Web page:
What’s wrong with Canada?

First, among a tiny minority consisted of 9 countries including the usual suspects Israel and the US, it voted “no" on General Assembly Resolution 67/19, which elevated Palestine’s status to a non-member observer state, and promptly issued vague threats that “there will be consequences" (a line China loves to use, by the way) regarding its relation with the Palestinian National Authority, which speculation has it that the threats concern the renewal of $300 million worth of foreign aid.

Canada is clearly standing on the wrong side of history on that alone, especially when considering the fact that no major power other than the United States, voted against the resolution. In fact, a majority of them, including France, Japan, Italy, Switzerland, Spain, and so on, voted in favour of the resolution, leaving a only a handful, namely the UK, Germany, Australia and Korea (South) abstaining (the break down of the vote can be seen here). Now, to add insult to injury, Canada recalled its diplomats from Israel, West Bank and the UN in protest.

It does not matter where Canada stands on the Palestinian question. The move just looks very bad in the eyes of most Canadians and the international community, and it diminishes Canada’s influence in international affairs. Why? For one, others will perceive it to be blindly following whatever the US is doing. It can be viewed as if Canada has no more moral standing of its own and it has abandoned its long stance on the promotion of peace and good Canadian values. Worse still, the threats Canada issued are mostly empty; if the Palestine National Authority cannot receive aid from Canada, it will just solicit gap filling monies from the supporting countries like France, India, or most realistically and  importantly, China and Russia. Cutting off foreign aid is just an open invitation for China and/or Russia to enter into Middle East affairs. China would jump at this opportunity. In addition, it would be hard to ignore the fact that the Arab Spring has drastically changed the power dynamics in the Middle East that the US can no longer impose its will like it did in the post-Cold War period. Ironically, the adoption of this resolution itself is the best testament of that new power dynamics. How could Canada miss such obvious writing on the wall?

Assuming the Conservative government of Canada is staunchly pro-Israel, and it would not want to see the existence a Palestinian state no matter what, which is in itself not wrong in the context of international political game–the morality of it is an entire different question, it could still have made a point on that without drawing the ire by simply voting abstention, just like what the UK and Australia did. Assuming the strategic relationship with the US is the main motivation behind any Canadian political decision, it is hardly conceivable that  abstention voting will draw credible retaliation from the US, seeing how Australia did just that and it is in a very similar strategic situation as Canada concerning the relationship with the US (such as the purchase of F-35s, which is highly controversial and facing much domestic opposition, and their roles in the Trans-Pacific Partnership), and Japan, a country wholly dependent on the US for its defence, even voted in favour (South Korea abstained as well)!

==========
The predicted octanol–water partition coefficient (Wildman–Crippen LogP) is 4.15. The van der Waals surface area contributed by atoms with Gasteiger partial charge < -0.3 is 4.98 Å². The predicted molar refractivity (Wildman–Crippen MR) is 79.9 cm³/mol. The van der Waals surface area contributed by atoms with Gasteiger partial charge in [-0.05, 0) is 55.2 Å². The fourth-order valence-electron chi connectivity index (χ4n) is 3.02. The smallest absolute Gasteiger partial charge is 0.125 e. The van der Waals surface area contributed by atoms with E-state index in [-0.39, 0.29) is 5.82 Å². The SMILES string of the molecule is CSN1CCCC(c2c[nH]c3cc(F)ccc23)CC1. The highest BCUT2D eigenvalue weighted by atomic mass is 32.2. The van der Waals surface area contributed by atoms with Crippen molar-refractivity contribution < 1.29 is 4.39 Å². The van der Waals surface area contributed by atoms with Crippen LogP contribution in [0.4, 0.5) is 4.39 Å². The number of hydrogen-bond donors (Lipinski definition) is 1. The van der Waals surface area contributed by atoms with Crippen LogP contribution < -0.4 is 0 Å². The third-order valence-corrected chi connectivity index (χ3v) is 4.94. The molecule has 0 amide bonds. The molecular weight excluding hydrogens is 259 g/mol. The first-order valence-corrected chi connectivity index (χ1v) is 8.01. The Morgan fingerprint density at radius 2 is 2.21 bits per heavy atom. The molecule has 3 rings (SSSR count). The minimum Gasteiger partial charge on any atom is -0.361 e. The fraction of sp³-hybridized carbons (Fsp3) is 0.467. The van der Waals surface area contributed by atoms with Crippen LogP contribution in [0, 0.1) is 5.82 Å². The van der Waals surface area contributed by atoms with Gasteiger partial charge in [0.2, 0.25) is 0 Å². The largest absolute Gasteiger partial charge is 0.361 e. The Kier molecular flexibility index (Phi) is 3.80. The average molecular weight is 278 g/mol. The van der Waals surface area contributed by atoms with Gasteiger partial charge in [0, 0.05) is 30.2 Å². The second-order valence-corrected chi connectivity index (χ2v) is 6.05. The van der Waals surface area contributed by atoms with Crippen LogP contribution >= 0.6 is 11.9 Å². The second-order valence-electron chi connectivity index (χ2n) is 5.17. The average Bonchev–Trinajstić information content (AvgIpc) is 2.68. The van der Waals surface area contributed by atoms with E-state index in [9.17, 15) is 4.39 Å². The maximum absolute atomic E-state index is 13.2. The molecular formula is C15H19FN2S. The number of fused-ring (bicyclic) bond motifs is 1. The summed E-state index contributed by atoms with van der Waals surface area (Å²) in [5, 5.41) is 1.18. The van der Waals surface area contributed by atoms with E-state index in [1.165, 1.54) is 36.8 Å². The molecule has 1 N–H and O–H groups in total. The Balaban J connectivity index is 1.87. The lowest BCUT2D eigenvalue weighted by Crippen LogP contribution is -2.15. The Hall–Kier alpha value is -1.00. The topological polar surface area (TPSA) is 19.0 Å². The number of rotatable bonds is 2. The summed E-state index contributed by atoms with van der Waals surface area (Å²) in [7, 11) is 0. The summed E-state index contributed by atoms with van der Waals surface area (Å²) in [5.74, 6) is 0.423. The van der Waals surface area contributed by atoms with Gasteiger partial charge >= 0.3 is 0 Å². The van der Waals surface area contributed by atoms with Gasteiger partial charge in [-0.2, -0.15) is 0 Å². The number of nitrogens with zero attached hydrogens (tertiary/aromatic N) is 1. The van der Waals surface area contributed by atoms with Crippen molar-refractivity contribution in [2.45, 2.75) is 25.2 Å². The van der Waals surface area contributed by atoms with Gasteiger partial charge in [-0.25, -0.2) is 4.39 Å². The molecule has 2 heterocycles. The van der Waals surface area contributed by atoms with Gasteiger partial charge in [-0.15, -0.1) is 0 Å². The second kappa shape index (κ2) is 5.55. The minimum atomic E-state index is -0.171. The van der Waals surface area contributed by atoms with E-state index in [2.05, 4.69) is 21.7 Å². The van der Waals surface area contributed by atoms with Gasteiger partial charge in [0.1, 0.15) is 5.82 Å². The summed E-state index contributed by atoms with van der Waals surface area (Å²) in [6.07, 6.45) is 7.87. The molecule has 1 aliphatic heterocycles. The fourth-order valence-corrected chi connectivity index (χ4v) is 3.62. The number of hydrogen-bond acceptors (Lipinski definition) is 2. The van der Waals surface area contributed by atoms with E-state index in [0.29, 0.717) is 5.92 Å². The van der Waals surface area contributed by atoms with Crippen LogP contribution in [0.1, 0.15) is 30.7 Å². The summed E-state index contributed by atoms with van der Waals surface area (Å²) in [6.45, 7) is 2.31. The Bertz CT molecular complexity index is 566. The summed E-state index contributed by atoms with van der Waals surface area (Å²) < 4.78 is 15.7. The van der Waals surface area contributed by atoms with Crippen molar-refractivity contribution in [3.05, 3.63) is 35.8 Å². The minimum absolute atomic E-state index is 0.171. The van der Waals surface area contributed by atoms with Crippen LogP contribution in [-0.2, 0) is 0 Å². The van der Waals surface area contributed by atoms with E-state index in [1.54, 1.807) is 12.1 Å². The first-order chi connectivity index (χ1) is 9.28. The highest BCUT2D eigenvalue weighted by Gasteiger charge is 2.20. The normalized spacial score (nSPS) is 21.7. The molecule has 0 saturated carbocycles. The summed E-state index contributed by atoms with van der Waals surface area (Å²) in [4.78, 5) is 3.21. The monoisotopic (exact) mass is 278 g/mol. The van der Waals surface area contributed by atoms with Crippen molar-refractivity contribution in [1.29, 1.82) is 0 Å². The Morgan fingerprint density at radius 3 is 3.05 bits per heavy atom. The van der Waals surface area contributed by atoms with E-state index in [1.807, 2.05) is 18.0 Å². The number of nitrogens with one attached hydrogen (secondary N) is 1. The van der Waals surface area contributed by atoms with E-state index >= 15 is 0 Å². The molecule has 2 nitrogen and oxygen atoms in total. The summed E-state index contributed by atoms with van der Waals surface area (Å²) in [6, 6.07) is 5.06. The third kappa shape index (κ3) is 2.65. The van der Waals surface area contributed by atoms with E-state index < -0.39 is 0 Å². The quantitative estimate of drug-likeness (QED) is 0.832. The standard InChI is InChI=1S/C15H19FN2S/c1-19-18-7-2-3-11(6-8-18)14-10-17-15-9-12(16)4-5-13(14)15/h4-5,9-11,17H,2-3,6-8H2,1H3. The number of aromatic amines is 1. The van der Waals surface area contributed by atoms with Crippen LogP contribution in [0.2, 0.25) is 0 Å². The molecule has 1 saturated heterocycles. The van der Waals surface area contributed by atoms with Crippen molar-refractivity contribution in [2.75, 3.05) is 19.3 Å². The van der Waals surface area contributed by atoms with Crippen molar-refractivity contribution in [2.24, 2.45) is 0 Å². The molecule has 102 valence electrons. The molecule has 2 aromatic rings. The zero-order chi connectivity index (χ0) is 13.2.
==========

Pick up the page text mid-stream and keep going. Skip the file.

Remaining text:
Strategically and diplomatically, the “no" vote is as baffling as it is damaging. What would Canada gain by withdrawing its diplomatic missions? Absolutely nothing. Would Canadians be happy to see level of foreign aid to a much needed and war-torn region dropped drastically? Some poll suggests not. Yet a saving throw could still be made to regain Canada’s relevance in global affairs at this moment by: 1) enlarging the size of foreign aid to Palestine, more specifically to the Palestinian National Authority (so to downplay Hamas’s influence; one could hardly be faulted to think that the worsening of the economic situation would turn  people to extremism); 2) protesting the building of settlements in the West Bank (the Obama administration condemned it as well); and 3) initiating a new round of dialogue among all parties in that region, pronto. All of the above can be done without recognising Palestine’s new status (just pretend it did not happen).

Granted, the suggested courses of action above are anything but substantial–objectively speaking, nothing can and will be changed in the region in the near future. Actions 2) and 3) are nothing but hot-air, but that’s what Canada should be eyeing right now: damage control without major costs. Enlarging foreign aid will net Canada some public debts and go against the attempt to reduce debt (to be honest, it is not something any country should be doing right now; see Paul Krugman here and here), but a couple hundred millions is nothing comparing to the 1.5 trillion public debt. And really, Canada’s fiscal position is really quite good relative to other advance countries’ (also much much lower when counted in net debt as oppose to gross debt, which gives the figure above). If it is not too expensive, showing the Palestinian some good will is quite beneficial. It will show that Canada is above politics and, in accord with the Canadian values and traditions, willing to provide what is desperately needed to a people living in perpetual crisis, and that’s the best option Canada has right now.

Update: F-35s would cost much more than foreign aid, and contribute much more to the debt, just saying.

Update 2: Net debt is a better measure in assessing a country’s debt burden.

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